Monday, May 31, 2010

Mount Mulligan

Sunset over Mt Mulligan

Mount Mulligan was a coal mining town that ceased to exist in 1958. The town is/was based at the foot of Mt Mulligan, named after James Venture Mulligan who sighted the mountain in 1874. Gold was discovered on the Hodgkinson River during Mulligan's 5th expedition in 1876. The discovery of gold brought a rush of prospectors to the area with camps and small settlements along the Hodgkinson river. Ironically it was coal that was being sought after at Mt Mulligan

Ventilation shaft

Coal was discovered in the mountain in 1907. Commercial mining of coal commenced in approx. 1914. Coal was never very profitable as the method of mining was very expensive and labour intensive. The poor quality of the coal and transport problems ensured a slow decline of the township.

The town lasted for only fifty years but in that time it had experienced one of Queensland's worst mining disasters. A historical marker (below) erected in recent years tells about this disaster. "On Monday 19th September 1921 at 9:25 there was a loud explosion in the mine which killed 75 men. The explosion was heard 60 kilometres away at Mount Molloy".

The rusting remains of the town can still be seen and after a recent Mount Mulligan reunion the streets and important sites have been marked with signs. The only remaining intact building is the hospital which is now part of Mt Mulligan Station.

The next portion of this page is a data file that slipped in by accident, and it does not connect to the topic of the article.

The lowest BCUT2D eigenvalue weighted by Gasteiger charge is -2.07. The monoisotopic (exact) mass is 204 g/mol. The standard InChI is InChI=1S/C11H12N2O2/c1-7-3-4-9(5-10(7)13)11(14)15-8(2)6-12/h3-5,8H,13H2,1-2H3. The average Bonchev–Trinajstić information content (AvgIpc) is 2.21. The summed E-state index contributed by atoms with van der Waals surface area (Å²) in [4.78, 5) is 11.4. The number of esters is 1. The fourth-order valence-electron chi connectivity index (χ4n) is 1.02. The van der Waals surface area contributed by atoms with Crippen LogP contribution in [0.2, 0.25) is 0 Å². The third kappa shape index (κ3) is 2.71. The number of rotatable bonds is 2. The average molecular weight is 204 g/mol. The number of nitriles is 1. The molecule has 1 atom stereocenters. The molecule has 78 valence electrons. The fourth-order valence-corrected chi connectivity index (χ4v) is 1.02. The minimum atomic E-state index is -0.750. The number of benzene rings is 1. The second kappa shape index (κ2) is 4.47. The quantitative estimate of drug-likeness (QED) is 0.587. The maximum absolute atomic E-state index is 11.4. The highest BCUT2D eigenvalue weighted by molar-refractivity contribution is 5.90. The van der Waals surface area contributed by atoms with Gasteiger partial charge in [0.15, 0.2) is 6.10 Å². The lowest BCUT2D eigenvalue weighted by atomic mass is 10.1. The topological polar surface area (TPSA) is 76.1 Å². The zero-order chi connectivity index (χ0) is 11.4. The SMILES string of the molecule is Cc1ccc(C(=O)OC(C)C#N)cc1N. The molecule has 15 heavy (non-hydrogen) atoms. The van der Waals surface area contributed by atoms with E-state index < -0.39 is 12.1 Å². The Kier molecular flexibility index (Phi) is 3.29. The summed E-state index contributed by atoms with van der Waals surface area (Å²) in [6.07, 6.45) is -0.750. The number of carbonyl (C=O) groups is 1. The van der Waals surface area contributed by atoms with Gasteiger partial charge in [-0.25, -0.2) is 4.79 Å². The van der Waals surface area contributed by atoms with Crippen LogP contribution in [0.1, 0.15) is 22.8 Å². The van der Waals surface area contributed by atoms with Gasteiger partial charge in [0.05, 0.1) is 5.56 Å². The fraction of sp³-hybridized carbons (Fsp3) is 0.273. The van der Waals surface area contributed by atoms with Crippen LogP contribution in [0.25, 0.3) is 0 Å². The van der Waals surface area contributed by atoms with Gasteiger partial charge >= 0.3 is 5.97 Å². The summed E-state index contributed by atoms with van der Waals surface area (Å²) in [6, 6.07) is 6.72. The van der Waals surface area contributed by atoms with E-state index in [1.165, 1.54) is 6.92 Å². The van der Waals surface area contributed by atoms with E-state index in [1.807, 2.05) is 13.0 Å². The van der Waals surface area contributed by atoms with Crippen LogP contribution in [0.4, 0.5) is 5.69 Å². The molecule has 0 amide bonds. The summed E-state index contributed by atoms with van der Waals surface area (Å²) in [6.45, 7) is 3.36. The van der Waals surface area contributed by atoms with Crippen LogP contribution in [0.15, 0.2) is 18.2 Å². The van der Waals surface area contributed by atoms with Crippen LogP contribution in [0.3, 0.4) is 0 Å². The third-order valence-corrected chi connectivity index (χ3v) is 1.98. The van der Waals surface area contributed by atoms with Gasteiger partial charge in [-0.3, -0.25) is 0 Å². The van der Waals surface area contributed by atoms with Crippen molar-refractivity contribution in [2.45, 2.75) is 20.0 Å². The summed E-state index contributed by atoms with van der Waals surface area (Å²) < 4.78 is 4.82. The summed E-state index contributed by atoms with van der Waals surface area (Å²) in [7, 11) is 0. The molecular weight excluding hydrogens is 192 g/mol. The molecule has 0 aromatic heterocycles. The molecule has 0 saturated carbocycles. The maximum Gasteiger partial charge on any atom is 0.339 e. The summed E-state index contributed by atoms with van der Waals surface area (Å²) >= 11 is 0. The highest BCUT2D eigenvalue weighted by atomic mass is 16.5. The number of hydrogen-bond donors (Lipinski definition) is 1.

The Mt Mulligan cemetery, hastily built and consecrated after the disaster. More information here.

Mount Mulligan Disaster
After the Mount Mulligan disaster school children from around Queensland wrote to children at Mount Mulligan. Herbert Smithson from Mount Mulligan State school, whose father William Robert Smithson was killed in the disaster, replied to a child from Sandford, Mackay. He wrote:
Dear Schoolmates,
We thank you for your kindness & for yours letters of sympathy. Some day I hope to have the pleasure of meeting you. The accident happened at 25 past nine on Monday the 19 of September and they got all the men out some on Monday Tuesday Wednesday Thursday and Friday. The explosion started up at the fan and then in the tunnel. the blacksmith shop got blown to bits. The man who was in the shop got blown 200 yds away from the tunnel and after the explosion they went down the [mine] and worked all night and day looking for the men Everyday the people used to have breakfast dinner and tea up at the mine.
(Quoted in Bell, appendix B)
Herbert would go on to become a coal miner. In June 1942, while working at Collinsville State Mine, he was killed in an accident.